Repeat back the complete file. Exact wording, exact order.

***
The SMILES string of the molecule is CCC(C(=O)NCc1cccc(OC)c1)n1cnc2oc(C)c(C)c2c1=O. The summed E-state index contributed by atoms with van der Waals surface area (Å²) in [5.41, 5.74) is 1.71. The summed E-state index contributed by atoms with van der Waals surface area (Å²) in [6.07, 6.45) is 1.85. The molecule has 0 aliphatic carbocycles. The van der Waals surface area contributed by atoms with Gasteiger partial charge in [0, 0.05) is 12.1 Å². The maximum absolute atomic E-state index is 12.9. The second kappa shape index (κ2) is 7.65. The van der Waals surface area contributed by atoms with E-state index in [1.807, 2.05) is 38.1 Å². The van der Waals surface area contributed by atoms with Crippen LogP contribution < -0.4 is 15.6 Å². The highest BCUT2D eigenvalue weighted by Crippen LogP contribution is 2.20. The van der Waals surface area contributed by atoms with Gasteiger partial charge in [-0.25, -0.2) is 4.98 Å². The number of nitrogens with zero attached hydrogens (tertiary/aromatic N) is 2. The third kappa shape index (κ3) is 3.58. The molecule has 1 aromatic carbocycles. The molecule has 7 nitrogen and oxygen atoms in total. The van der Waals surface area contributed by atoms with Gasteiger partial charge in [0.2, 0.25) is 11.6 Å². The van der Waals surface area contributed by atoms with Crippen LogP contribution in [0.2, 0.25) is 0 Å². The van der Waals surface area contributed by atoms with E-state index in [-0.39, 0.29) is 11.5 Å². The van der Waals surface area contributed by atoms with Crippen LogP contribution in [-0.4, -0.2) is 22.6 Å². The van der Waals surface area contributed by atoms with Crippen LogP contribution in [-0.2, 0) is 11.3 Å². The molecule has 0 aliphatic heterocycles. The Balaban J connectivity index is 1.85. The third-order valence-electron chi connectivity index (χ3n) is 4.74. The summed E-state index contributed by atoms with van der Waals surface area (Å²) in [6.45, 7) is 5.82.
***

The SMILES string of the molecule is CCC(C(=O)NCc1cccc(OC)c1)n1cnc2oc(C)c(C)c2c1=O. The summed E-state index contributed by atoms with van der Waals surface area (Å²) in [5.41, 5.74) is 1.71. The summed E-state index contributed by atoms with van der Waals surface area (Å²) in [6.07, 6.45) is 1.85. The molecule has 0 aliphatic carbocycles. The van der Waals surface area contributed by atoms with Gasteiger partial charge in [0, 0.05) is 12.1 Å². The maximum absolute atomic E-state index is 12.9. The second kappa shape index (κ2) is 7.65. The van der Waals surface area contributed by atoms with E-state index in [1.807, 2.05) is 38.1 Å². The van der Waals surface area contributed by atoms with Crippen LogP contribution < -0.4 is 15.6 Å². The highest BCUT2D eigenvalue weighted by Crippen LogP contribution is 2.20. The van der Waals surface area contributed by atoms with Gasteiger partial charge in [-0.25, -0.2) is 4.98 Å². The number of nitrogens with zero attached hydrogens (tertiary/aromatic N) is 2. The third kappa shape index (κ3) is 3.58. The molecule has 1 aromatic carbocycles. The molecule has 7 nitrogen and oxygen atoms in total. The van der Waals surface area contributed by atoms with Gasteiger partial charge in [0.2, 0.25) is 11.6 Å². The van der Waals surface area contributed by atoms with Crippen LogP contribution in [0.2, 0.25) is 0 Å². The van der Waals surface area contributed by atoms with E-state index in [-0.39, 0.29) is 11.5 Å². The van der Waals surface area contributed by atoms with Crippen LogP contribution in [-0.4, -0.2) is 22.6 Å². The van der Waals surface area contributed by atoms with Crippen LogP contribution in [-0.2, 0) is 11.3 Å². The molecule has 0 aliphatic heterocycles. The Balaban J connectivity index is 1.85. The third-order valence-electron chi connectivity index (χ3n) is 4.74. The summed E-state index contributed by atoms with van der Waals surface area (Å²) in [6.45, 7) is 5.82.